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Homemade Glazed Doughnuts + Whiskey Butter

Ok, you can stop searching recipes for Glazed Doughnuts now, I saw you searching away last night after this amazing 30th Birthday post captured by Rachel Haven. We have here one incredibly delicious recipe shared from Catering By Design for some mouth watering doughnuts. Oh and by the way calories don’t matter when you spell them doughnuts vs. donuts.

Glazed Doughnuts

1 Tbl plut 1 tsp active dry yeast
1 cup whole milk heated to 110 F
2 cups bread flour
1 tsp vanilla extract
3 large egg yolks
2 Tbl superfine sugar
½ tsp salt
4 Tbl unsalted butter, softened at room temperature
Vegetable Oil for Frying

Yield: 12
1. In a medium bowl, combine 1 Tbl of the yeast with ¾ cup of warm milk and stir to dissolve the yeast. Add ¾ cup of flour and stir to create a smooth paste. Cover the bowl with plastic wrap and let the flour mixture rest in a warm place for 30 minutes.

2. In a bowl of a stand mixer fitted with the paddle attachment, combine the remaining 1 tsp yeast with the remaining ¼ cup milk (the milk will be room temperature at this point). Add the rested flour mixture along with the vanilla and egg yolks and mix on low until the ingredients are incorporated and the dough is smooth, about 30 seconds. Turn off the mixer and add 1 cup of flour, along with the sugar and salt. Mix on medium until the dough starts to come together, about 30 seconds. Add the butter and mix on medium until its incorporated, about 30 seconds.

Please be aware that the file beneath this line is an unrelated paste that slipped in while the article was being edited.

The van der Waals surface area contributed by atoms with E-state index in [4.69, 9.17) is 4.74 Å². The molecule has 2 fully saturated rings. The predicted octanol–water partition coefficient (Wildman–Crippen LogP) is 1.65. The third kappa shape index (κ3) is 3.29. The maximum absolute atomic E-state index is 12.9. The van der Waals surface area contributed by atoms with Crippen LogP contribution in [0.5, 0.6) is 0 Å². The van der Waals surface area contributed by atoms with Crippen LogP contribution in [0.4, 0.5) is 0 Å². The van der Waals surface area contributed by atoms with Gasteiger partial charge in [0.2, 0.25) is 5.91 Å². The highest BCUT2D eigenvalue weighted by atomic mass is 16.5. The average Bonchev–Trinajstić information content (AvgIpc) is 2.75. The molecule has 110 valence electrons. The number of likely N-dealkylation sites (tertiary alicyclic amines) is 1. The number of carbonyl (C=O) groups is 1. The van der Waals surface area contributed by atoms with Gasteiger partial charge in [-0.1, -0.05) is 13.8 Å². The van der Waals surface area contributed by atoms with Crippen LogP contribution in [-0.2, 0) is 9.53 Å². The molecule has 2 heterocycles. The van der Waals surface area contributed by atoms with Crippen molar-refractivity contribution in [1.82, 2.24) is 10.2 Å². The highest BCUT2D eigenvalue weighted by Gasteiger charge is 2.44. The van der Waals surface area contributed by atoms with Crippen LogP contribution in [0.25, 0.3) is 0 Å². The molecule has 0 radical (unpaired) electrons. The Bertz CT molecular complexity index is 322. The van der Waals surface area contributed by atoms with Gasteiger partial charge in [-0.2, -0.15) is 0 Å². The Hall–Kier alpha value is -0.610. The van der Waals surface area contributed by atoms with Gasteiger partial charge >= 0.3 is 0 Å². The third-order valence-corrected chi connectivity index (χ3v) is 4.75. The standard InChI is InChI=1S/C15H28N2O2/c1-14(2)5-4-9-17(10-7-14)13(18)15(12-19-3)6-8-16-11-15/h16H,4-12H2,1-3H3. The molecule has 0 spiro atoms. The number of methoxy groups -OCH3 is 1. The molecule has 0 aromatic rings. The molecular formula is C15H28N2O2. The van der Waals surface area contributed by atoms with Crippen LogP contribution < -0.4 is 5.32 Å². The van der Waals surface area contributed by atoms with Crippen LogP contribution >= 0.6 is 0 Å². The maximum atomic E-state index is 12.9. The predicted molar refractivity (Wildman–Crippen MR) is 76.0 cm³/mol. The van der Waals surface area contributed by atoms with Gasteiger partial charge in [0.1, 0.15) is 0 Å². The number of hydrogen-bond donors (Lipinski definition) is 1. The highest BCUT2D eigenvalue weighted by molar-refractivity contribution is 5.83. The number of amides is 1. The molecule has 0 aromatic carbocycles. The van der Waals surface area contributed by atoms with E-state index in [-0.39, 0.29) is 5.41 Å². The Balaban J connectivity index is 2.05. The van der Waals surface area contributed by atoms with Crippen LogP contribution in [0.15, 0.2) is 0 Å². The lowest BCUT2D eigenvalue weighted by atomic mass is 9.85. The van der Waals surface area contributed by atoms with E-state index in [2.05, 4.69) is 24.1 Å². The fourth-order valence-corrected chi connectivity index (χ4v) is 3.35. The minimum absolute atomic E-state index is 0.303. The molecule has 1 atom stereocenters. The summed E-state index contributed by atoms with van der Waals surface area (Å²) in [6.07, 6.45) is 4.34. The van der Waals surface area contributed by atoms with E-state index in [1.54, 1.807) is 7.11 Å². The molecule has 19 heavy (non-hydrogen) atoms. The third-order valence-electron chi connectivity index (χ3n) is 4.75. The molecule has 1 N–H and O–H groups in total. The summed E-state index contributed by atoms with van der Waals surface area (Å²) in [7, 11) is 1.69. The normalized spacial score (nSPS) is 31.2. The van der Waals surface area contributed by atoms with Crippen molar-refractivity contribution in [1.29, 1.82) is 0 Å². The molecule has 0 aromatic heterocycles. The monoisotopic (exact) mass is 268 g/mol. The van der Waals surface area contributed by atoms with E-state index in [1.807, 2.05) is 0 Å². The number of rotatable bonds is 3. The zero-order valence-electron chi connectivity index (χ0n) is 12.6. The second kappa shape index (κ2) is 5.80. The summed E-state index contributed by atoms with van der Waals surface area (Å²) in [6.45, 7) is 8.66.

3. Remove the paddle attachment from the mixer, and switch to the dough hook. Start adding the remaining flour, ¼ cup at a time (turning the mixer off for each addition) and knead the dough on medium until it completely pulls away from the side of the bowl and is smooth and not too sticky, about 1 minute. The dough will be very soft and moist but not so sticky that you can’t roll it out. Cover the bowl with plastic wrap and let the dough rest in a warm place for 30 minutes.

4. Once 30 minutes have passed, gently press down on the dough to remove any gas bubbles then chill, covered, for at least 1 hour and up to 12 hours.

5. When ready to roll out dough, line a baking sheet with a lightly floured towel. Lightly flour a work surface and roll out dough to a ½ inch thickness. Using doughnut or cookie cutters, cut out 30inch diameter rounds with 1 inch holes. Arrange the doughnuts on the baking sheet. Cover doughnuts loosely with plastic wrap and let them proof in a warm place until almost double in size, 30-40 minutes.

6. In a heavy-bottomed large pot, heat 2 inches of oil to 360 F. Carefully place doughnuts in the hot oil, flipping once, until golden brown. Transfer to wire rack and return oil to 360F between batches. Let doughnuts cool before glazing.

Doughnut Glaze

1 ½ cup confectioners sugar
3 Tbl whole milk
2 tsp vanilla extract

1.Place sugar in a medium bowl and slowly stir in the milk and vanilla, making a smooth pourable glaze.